"The Starry Night"
by Vincent van Gogh

Excerpts from
Mp3 Excerpts
Excerpts from


Miles,Monk & Mom

Heaven's Reply

Excerpt 1
Excerpt 2
Excerpt 3
Excerpt 4
Excerpt 5
Excerpt 6

Big Sur 9-14-2000

Excerpt 1
Excerpt 2
Excerpt 3
Excerpt 4
Excerpt 5

Autasia Pt. I

Excerpt 1
Excerpt 2
Excerpt 3
Excerpt 4
Excerpt 5
Excerpt 6
Excerpt 7
Excerpt 8
Excerpt 9
Excerpt 10

Greg Sherman
Blue Hotel
Jeff Joad and the Joads

NEW! Latest GNOSIS Ratings
NEW! A-I In-Depth Interview
NEW! Aymeric Leroy Speaks!!
NEW! The Greg Sherman Interview
NEW! Expose BajaProg Review
Glass Makes Scaruffi's Top 100 Prog
Piero Scaruffi's Glass Page
Glass Makes DPRP Best of 2001
Glass play "Progman Cometh"
NEW! Guitarnoise Interview
Glass at BajaProg 2002
The Aural Innovations Review
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Glass Makes The GEPR!
The 1st Prognaut Interview
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The Glass Reunion Concert
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The First NSTTS Reviews
The Greg Sherman Solo CD
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Copyright 2002 Relentless Pursuit Records


Expose Issue #33 - May 2006


Jeff Sherman - "Home"
(Relentless Pursuit Music 2003, RD4135)

Uploaded to Aural Innovations: October 2003

There s something deeply personal about Home. Like that place where our lives exist and our memories dwell, the second solo effort from Jeff Sherman, keyboardist and bassist of progressive rock Group Glass, is rich, warm, vibrant, cool, simple, complex, and colourful, and hints at memories both comforting and disconcerting. Another effort of what Sherman refers to as progressive ambient music , it s ambient in the sense that, as the cover art suggests, the music is very impressionistic, and progressive in the sense that it never lapses into the background, remaining a consistently innovative and exciting listen throughout.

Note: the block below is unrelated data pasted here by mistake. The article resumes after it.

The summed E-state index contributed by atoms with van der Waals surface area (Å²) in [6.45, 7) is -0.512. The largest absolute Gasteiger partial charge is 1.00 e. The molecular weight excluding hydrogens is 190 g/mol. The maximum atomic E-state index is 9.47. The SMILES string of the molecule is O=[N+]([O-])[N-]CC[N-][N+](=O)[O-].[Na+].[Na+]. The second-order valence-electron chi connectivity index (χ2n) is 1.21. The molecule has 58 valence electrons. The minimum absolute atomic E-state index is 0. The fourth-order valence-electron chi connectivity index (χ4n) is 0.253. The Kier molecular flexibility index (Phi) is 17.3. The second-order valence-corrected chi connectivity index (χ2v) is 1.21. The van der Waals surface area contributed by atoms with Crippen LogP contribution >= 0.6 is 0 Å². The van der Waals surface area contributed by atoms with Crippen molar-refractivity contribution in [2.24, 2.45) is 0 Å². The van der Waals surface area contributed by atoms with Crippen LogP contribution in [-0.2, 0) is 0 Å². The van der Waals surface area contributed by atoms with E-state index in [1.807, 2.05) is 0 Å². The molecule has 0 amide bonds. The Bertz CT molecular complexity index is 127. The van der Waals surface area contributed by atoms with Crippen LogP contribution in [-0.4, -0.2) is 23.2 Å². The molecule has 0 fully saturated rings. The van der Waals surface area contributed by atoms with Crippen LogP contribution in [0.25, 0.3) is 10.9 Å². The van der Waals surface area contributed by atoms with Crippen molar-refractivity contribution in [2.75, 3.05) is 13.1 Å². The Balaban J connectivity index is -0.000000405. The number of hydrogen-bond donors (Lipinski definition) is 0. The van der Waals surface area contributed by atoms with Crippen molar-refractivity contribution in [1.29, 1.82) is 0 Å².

Burying Euphoria opens the album. Built on the 33-year old recording of a teenaged Sherman and his rock band Glass along with a high school chamber group, performing a piece he wrote back then. Sherman has layered in other samples from numerous sources: a staggering array of natural (including VLF recordings of the earth s magnetosphere), technological, and musical sounds. What I really like is that every sample is carefully chosen to bring out the theme of the piece (one of lost innocence), never placed in there just for random effect. The track is built up with some throbbing bass guitar and a smoking synthesizer solo performed by his brother Greg. The result is a complex piece of music that conveys the multitude of emotions associated with the theme.

The title track digs into the vault again, utilizing a recording of Sherman playing acoustic guitar from a track that appeared in its original form on the Glass album No Stranger to the Skies. As he says in the liner notes, part of the concept of this album was returning home to unfinished business , and he had always wanted to release a version of this song closer to how he wrote it. Adding in Mellotron, sampled vibes, and the sound of a crackling fire, the piece achieves a thoroughly intimate atmosphere, and is a completely delightful contrast to the first track on the album.

The Apes and the Auroras is the first of two pieces on the album that are transatlantic collaborations with legendary Soft Machine bassist Hugh Hopper. Utilizing a tapestry of modified samples (including the recording of the magnetosphere mentioned above and great apes communicating through hollow logs), Sherman weaves a deep and spacey soundscape with Hopper joining him on fuzz bass. The piece is melodically complex and unpredictable. Like Burying Euphoria, The Apes and the Auroras is sonically dense, and even a little difficult to get into at first, but repeated listening reveals its stark and mesmerizing beauty.

Hopper joins Sherman again for the amazing 25-minute finish to the album, the expansive and evocative Rainy Day. Through a calliope-like sequence and a gentle and meandering, Eno-like meditation of piano and synth loops, sound samples emerge, gentle touches of life. It weaves its way languidly to a lovely, jazzy, even toe tapping bass guitar bit that ends the piece. All these disparate parts may sound contrary to one and other, but work together marvellously well creating moods that contrast and complement each other. Yet the piece as a whole manages to remain refreshingly spacious and breezy after the sonic density of Apes. It s the perfect end to the album.

As I said, there is something deeply personal about Home. But that doesn t mean that only Sherman himself can relate to it. Far from that, it musically touches on so many aspects of human experience, that ultimately, it has the ability to reach into anyone and touch them. After all, doesn t everyone at some point in their lives feel the need to return home?

For more info, visit the Relentless Pursuit Records Web Site at: http://www.rpursuit.com.

Reviewed by Jeff Fitzgerald


Expose Issue #28 - December 2003